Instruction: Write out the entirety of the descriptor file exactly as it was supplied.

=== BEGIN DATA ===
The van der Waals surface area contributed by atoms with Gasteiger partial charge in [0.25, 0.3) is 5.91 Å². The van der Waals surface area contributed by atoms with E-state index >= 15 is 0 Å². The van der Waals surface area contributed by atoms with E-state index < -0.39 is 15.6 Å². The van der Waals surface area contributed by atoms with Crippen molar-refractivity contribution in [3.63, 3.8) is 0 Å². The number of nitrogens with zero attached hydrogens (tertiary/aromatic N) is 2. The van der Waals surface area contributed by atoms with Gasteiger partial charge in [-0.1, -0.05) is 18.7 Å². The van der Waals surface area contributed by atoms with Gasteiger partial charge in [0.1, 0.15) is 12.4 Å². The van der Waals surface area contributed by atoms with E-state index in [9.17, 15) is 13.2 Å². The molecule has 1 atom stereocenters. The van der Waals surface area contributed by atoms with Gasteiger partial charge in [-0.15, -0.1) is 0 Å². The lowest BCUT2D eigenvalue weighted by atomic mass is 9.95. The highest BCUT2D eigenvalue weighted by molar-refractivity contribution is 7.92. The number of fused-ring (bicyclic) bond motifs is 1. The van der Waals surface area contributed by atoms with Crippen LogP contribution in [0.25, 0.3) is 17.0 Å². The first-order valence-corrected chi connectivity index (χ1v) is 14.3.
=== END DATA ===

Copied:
The van der Waals surface area contributed by atoms with Gasteiger partial charge in [0.25, 0.3) is 5.91 Å². The van der Waals surface area contributed by atoms with E-state index >= 15 is 0 Å². The van der Waals surface area contributed by atoms with E-state index < -0.39 is 15.6 Å². The van der Waals surface area contributed by atoms with Crippen molar-refractivity contribution in [3.63, 3.8) is 0 Å². The number of nitrogens with zero attached hydrogens (tertiary/aromatic N) is 2. The van der Waals surface area contributed by atoms with Gasteiger partial charge in [-0.1, -0.05) is 18.7 Å². The van der Waals surface area contributed by atoms with Gasteiger partial charge in [0.1, 0.15) is 12.4 Å². The van der Waals surface area contributed by atoms with E-state index in [9.17, 15) is 13.2 Å². The molecule has 1 atom stereocenters. The van der Waals surface area contributed by atoms with Gasteiger partial charge in [-0.15, -0.1) is 0 Å². The lowest BCUT2D eigenvalue weighted by atomic mass is 9.95. The highest BCUT2D eigenvalue weighted by molar-refractivity contribution is 7.92. The number of fused-ring (bicyclic) bond motifs is 1. The van der Waals surface area contributed by atoms with Crippen LogP contribution in [0.25, 0.3) is 17.0 Å². The first-order valence-corrected chi connectivity index (χ1v) is 14.3.